In the next incoming future the necessity of reducing the raw emissions leads to the challenge of an increment of the thermal engine efficiency. In particular it is necessary to increase the engine efficiency not only at full load but also at partial load conditions. In the open literature very few technical papers are available on the partial load conditions analysis. In the present paper the analysis of the effect of the throttle valve rotational direction on the mixture formation is analyzed. The engine was a PFI 4-valves motorcycle engine. The throttle valve opening angle was 17.2°, which lays between the very partial load and the partial load condition. The CFD code adopted for the analysis was the FIRE AVL code v. 2013.2. The exhaust, intake and compression phases till TDC were simulated: inlet/outlet boundary conditions from 1D simulations were imposed. The injection system operation was experimentally investigated in terms of spray shape and drop sizing and velocity for a proper tuning of the numerical model. The injection process was modelled and the final results in terms of mixture composition and turbulence level at the ignition time were investigated. The aim of the paper was to deeply analyze the dynamic effect of the throttle valve position on the engine behavior. The wallfilm effect on the effective mixture formation process was considered by means a new methodological approach.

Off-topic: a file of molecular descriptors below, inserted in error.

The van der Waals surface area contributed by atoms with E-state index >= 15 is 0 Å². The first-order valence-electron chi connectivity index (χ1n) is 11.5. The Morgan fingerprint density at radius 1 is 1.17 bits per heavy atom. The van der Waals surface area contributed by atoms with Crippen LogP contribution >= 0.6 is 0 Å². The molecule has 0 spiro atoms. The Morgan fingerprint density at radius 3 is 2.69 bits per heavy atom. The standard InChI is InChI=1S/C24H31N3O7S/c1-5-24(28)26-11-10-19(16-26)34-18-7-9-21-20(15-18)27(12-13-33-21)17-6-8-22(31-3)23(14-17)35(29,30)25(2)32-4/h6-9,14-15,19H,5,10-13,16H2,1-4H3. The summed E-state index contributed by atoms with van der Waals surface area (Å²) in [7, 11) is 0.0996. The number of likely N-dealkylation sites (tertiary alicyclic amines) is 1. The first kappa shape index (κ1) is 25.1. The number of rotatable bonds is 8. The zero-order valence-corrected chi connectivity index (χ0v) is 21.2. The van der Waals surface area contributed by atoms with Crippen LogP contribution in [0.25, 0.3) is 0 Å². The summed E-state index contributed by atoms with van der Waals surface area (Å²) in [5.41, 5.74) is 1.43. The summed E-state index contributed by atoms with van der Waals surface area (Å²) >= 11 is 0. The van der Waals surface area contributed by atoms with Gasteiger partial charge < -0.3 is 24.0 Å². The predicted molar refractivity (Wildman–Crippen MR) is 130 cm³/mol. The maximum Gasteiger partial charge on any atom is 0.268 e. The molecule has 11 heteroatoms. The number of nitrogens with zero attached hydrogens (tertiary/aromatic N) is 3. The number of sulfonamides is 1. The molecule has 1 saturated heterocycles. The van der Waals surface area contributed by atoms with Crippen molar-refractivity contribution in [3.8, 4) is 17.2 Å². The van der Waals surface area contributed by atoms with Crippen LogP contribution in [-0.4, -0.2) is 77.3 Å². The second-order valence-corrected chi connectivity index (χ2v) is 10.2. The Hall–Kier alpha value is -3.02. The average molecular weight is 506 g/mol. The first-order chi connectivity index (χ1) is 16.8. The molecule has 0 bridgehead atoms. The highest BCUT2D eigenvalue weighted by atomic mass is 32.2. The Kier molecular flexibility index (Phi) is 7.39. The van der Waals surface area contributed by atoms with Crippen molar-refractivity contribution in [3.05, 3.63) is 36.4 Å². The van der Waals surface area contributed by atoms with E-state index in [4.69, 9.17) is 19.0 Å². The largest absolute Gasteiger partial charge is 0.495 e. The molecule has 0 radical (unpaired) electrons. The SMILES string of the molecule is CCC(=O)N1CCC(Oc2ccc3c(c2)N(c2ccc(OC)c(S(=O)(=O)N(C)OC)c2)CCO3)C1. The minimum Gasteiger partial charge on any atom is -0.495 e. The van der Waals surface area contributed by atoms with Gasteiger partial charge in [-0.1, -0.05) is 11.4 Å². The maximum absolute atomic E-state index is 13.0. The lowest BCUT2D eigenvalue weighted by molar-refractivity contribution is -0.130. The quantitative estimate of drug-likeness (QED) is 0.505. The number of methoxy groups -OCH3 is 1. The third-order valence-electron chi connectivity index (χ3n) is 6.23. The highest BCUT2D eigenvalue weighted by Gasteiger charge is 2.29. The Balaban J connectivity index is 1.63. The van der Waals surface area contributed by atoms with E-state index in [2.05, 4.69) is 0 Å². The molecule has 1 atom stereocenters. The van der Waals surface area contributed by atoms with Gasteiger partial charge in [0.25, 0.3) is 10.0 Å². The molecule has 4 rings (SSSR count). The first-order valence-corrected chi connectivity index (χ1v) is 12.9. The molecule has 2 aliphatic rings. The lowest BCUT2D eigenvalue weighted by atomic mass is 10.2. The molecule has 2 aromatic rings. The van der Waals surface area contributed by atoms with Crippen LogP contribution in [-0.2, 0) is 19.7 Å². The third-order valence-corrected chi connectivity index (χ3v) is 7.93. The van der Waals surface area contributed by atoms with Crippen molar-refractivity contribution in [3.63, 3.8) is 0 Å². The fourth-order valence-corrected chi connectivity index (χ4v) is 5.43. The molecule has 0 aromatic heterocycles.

The wallfilm thickness and its dynamics affect the final mixture formation process and the level of the mixture index at the ignition time close to the spark plug. It is also necessary to consider that, even though the CFD simulations were RANS simulations, it could take some days for reaching the converged wallfilm thickness, even 20 or more engine cycles at full load conditions could be necessary. The research group proposed a new methodological approach for facing this problem within a computational time compatible with industrial applications too.